First, a bit about this chili paste, because it was new to me. ‘Sambal oelek’ is a simple chili paste used all over Singapore/Malaysia as a base for many of their dishes; while ‘Sambal Hebi’ has added dried shrimp, garlic and shallots. With the excellent umami additions, this paste can be had as a simple and delicious accompaniment for rice (that’s not how I used it, but the story of what I did with it will have to wait).

Bags of dried shrimp should be available at an Asian grocery store. Here is an online source of it: The Asian Cook Shop. While you are preparing the rest of the sauce, soak about half a cup of dried shrimp in hot simmering water to soften. In 15 minutes, that should be done; take the shrimp out and smash them in a mortar and pestle if you have patience, if not, whirl them in a blender.

Dried shrimp for sambal

Dried shrimp for sambal

Dried shrimp softening in hot water

Dried shrimp softening in hot water

Now remember for the sambal we did not use any tomato, just the garlic, onion and chilies. So the paste will be drier to start with. When you cook the paste, use a bit of oil, and cook it longer than the above two until the oil separates. Also, I did not use any salt at all, preferring to add enough soy sauce to cover the needed saltiness.

Next put the dried shrimp into the pot: stir to have them cook and the entire paste dry up — about 10 minutes. Add a tablespoon of soy sauce, stir to combine, and you are done.

Pounding dried shrimp

Pounding dried shrimp

Pounded dried shrimp

Pounded dried shrimp

Sambal Hebi is done, ready for use as a base for noodles, as a sauce for vegetables, or simply with rice. Recipe source: Indochine Kitchen.

Pounded shrimp added

Pounded shrimp added

Soy sauce added

Soy sauce added

Mexican hot sauce

Ingredients:
  • 3 large tomatoes
  • Half a medium onion
  • 3-4 cloves garlic
  • Mix of hot and mild dried red chilies according to taste
  • Salt to taste
  • 1 tablespoon lime juice or 1 teaspoon vinegar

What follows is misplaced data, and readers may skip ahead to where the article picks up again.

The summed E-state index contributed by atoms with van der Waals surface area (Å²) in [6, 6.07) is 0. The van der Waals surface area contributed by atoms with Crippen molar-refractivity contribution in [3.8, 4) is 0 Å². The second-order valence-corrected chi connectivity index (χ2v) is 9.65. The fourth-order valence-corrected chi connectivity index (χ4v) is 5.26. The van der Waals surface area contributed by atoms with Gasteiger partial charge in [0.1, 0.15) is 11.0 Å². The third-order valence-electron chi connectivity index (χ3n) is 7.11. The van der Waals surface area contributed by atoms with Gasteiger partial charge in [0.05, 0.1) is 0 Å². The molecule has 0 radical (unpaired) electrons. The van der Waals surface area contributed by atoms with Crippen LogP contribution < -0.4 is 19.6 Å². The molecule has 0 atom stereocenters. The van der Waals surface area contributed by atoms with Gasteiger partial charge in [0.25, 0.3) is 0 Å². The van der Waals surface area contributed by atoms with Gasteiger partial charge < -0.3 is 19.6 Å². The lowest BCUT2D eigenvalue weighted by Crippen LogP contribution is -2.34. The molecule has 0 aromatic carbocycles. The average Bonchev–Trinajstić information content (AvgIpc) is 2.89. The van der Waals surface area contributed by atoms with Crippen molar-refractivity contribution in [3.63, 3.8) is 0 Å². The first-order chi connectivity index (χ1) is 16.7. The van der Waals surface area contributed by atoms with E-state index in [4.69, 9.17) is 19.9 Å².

Method:

Described in detail above but in brief: soak the dried red chilies in hot water for 15 minutes. Cover with oil and broil the vegetables (unpeeled) for 6 minutes. Blend along with salt. Cook on stovetop for a few minutes. Add lime juice/vinegar.

South Indian tomato chutney

Ingredients:
  • 3 large tomatoes
  • 3-4 cloves garlic
  • Mix of hot and mild dried red chilies according to taste
  • Salt to taste
  • 1 tablespoon coconut oil
  • 1/2 teaspoon urad dal (split and dehusked black gram)
  • 1/2 teaspoon black mustard seeds
  • Few curry leaves
Method:

Described in detail above but in brief: soak the dried red chilies in hot water for 15 minutes. Cover with oil and broil the vegetables (unpeeled) for 6 minutes. Blend along with salt. Cook on stovetop until reduced a bit. Heat coconut oil until shimmering. Add, in this order, the urad dal, when they redden the mustard seeds, when they pop the curry leaves. Turn off and empty the coconut oil into the chutney and stir well.

Malaysian sambal hebi

Ingredients:
  • Half a medium onion or couple shallots
  • 3-4 cloves garlic
  • 1 tablespoon oil
  • Mix of hot and mild dried red chilies according to taste
  • 1/3 to 1/2 cup dried shrimp
  • 1 tablespoon soy sauce
Method:

Described in detail above but in brief: soak the dried red chilies in hot water for 15 minutes. Cover with oil and broil the vegetables (unpeeled) for 6 minutes. Blend to a paste.

Meanwhile prepare the shrimp: soak in hot water for 15 minutes until softened. Pound with a mortar and pestle.

Heat oil in a small pot. Empty the chili paste from the blender into it and cook until the oil separates. Add the shrimp to the pot, stir well to combine, and cook for 10 minutes until dry. Now add the soy sauce and stir nicely.


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An early summer beverage

Spiced buttermilk

Spiced buttermilk with cilantro flower

Summer has come early to San Francisco this year; sometimes it feels like it never left. With climate change looming, this is not as good news as it might seem. But let’s not worry our pretty little food-blogging heads about this just yet and cool off with this yogurt beverage.

Spiced buttermilk: Neeru majjige